Sep 03 2009
In the past week I have spoken with two different people who found out that indeed, transitioning their site from the old design to the new one can result in the loss of good search rank. You would think that the web developer is the one to blame here (and in some cases it is the fault of the web developer), but in reality it is the site owner’s fault.
How can this be? Let’s go back to the initial discussion with the web developer. While establishing requirements for the new design, I’m sure you and your team were excited about all the possibilities for “wowing” your online audience with cool new gadgets and visual enhancements, but did something like “maintaining or enhancing our good search rankings” ever get into the mix of requirements? If so, then your web developer is responsible for your troubled search rank.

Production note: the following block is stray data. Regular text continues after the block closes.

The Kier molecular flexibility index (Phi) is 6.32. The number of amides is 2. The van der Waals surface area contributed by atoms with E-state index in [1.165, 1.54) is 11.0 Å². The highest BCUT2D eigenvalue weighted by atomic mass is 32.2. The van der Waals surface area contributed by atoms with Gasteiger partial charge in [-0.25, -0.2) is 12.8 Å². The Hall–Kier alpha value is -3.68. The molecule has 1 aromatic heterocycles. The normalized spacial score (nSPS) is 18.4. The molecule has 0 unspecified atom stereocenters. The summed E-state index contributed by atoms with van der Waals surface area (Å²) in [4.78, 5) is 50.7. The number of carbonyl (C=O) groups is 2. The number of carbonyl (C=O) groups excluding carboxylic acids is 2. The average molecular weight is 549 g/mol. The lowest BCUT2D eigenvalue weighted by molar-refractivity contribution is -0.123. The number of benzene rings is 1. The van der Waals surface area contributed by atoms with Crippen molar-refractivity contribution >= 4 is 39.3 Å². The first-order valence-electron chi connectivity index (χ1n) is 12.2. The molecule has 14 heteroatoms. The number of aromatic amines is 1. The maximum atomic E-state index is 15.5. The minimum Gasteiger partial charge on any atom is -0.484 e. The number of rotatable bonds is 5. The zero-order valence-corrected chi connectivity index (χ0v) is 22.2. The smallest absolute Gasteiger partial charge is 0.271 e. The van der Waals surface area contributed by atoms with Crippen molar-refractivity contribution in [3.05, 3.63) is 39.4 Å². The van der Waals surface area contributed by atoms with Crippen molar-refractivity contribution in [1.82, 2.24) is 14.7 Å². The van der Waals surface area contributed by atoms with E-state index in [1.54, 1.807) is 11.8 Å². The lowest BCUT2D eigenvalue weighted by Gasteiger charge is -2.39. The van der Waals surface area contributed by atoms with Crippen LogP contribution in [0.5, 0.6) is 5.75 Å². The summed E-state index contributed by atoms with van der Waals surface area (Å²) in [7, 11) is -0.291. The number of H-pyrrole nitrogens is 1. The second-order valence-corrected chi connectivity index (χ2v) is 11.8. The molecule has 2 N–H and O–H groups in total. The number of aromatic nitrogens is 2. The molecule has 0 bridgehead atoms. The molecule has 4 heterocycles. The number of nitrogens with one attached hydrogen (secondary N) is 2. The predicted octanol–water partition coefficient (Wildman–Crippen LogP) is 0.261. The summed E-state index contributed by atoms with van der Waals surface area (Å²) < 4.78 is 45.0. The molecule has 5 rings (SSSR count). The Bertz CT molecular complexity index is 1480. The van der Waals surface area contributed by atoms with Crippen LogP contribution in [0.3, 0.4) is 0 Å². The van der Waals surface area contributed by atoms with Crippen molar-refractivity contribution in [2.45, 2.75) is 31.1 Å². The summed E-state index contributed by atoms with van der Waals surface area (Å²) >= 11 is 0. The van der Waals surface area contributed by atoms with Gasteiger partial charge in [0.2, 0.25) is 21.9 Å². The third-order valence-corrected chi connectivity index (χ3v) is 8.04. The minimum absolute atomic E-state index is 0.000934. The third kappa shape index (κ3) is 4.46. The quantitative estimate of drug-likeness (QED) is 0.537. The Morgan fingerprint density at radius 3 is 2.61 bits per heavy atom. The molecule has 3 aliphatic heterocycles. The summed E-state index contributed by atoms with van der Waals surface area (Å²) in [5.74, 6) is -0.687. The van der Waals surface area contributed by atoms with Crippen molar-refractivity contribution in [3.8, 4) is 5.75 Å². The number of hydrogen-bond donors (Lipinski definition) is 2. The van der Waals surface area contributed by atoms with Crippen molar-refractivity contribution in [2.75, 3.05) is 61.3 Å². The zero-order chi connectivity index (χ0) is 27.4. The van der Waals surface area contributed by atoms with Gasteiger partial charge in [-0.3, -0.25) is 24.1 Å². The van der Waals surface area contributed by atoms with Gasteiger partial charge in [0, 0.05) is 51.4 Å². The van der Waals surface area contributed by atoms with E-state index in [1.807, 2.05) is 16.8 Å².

Web developers who take on a requirement like this (also known as website migration) must understand how to properly transition a site to the new design so that search rank is maintained. Here are some tips:
- Top ranking pages and URLs of your site must be redirected to the new URLs so that search engines are instructed that the page has been replaced at the time the new design goes live.
- External links to URLs deep within your site must be accounted for again with redirects.
- Title tags, content and other keyword rich areas of the page must be transferred from the old page to the new page.
- A custom 404 error page should be setup in case someone clicks on an old link that hasn’t been accounted for properly. This will help users find something useful on your site rather than getting the default PAGE NOT FOUND error message.
The type of redirect to use depends on the type of server the old and new design is hosted with (Windows vs. Apache server). In most cases you will want to use the 301 or permanent redirect as opposed to the 302 or temporary redirect. The 301 redirect tells the search engine that all links associated with the old URL are now transferred over to the new URL.